This is the first time Ms. Jones had a big impact on my ears. “Happy Pills” jumped out of the speakers and spoke to me. This song made me curious about the rest of this Dangermouse produced LP. I have always enjoyed her voice, but the songwriting this time out seemed more contemporary. I Spotified it and ended up loving the rest of the material.
Little Broken Hearts became a staple on my stereo this year.
“Happy Pills” feels like a theme song for the whole record, as it’s so upbeat, and well, happy. Sort of like the day you realize you’re over that break up and life lies ahead of you. Freedom, I guess, in a word. That’s the feeling here throughout Little Broken Hearts.
“Good Morning” has the feeling of waking up from a great dream. A sparse acoustic guitar gives way to a spacey keyboard melody that showcases Norah’s gorgeous vocals.
On “Little Broken Hearts” Norah reminds me of the female Chris Isaak, mysterious and soulful, wispy and sultry. It has a swagger, and gallop that add a haunting backbone to a tale most of us have lived.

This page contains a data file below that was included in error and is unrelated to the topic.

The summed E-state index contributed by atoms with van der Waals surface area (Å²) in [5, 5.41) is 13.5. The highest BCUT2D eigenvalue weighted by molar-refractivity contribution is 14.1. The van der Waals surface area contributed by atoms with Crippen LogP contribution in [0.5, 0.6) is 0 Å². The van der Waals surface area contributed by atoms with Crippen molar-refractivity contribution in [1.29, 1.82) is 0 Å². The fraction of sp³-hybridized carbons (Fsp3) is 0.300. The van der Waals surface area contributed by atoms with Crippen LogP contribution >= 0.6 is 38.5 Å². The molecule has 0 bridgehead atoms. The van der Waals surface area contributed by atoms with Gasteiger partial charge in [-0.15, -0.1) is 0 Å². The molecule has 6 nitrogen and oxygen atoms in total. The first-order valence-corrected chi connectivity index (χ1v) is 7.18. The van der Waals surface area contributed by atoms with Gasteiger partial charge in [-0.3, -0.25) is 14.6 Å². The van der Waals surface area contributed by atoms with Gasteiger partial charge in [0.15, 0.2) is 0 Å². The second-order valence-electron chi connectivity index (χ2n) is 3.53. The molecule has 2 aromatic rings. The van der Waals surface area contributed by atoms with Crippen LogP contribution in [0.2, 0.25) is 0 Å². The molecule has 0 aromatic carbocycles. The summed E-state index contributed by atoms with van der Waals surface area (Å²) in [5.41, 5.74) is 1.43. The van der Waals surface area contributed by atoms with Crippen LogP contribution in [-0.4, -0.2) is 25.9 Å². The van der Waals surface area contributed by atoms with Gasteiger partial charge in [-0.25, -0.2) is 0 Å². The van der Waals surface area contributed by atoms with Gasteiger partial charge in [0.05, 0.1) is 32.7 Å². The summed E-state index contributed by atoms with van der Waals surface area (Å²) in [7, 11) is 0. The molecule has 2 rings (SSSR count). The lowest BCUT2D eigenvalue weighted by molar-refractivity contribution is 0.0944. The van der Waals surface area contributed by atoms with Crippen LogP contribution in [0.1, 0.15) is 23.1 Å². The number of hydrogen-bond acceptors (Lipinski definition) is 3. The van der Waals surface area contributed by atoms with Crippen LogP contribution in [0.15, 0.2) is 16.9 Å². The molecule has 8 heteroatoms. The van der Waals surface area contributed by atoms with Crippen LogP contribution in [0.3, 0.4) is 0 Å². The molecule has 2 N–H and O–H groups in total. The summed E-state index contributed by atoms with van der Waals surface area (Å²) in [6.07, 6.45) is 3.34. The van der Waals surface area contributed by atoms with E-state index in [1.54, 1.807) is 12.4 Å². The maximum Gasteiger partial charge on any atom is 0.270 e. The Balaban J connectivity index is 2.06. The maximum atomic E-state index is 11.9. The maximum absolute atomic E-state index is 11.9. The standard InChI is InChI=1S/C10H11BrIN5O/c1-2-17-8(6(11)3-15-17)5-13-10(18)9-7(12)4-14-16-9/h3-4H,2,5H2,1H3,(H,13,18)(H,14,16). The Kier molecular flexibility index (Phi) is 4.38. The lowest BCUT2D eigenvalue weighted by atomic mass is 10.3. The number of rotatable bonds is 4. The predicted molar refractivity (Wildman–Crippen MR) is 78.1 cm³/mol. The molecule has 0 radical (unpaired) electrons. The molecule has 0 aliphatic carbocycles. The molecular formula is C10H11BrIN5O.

“Miriam” feels apprehensive and timid at first, but is saved by the subtle flourishes of her voice during the beautiful chorus. Less is more is the motto here, and things are kept very hush with airy arrangements. There’s poignancy and longing here, which at times offers a hint of hope.
Norah Jones stole my heart with this record. She took some risks this time around, and tried new things stylistically. She went against the grain, and not only did she succeed, she excelled. Any newbie would dig this record, but for me this was a gateway to all her old records. It’s way more contemporary and edgy than her previous releases. After becoming hooked on Little Broken Hearts, I found myself rescuing most of her earlier catalog them from the cut out bins.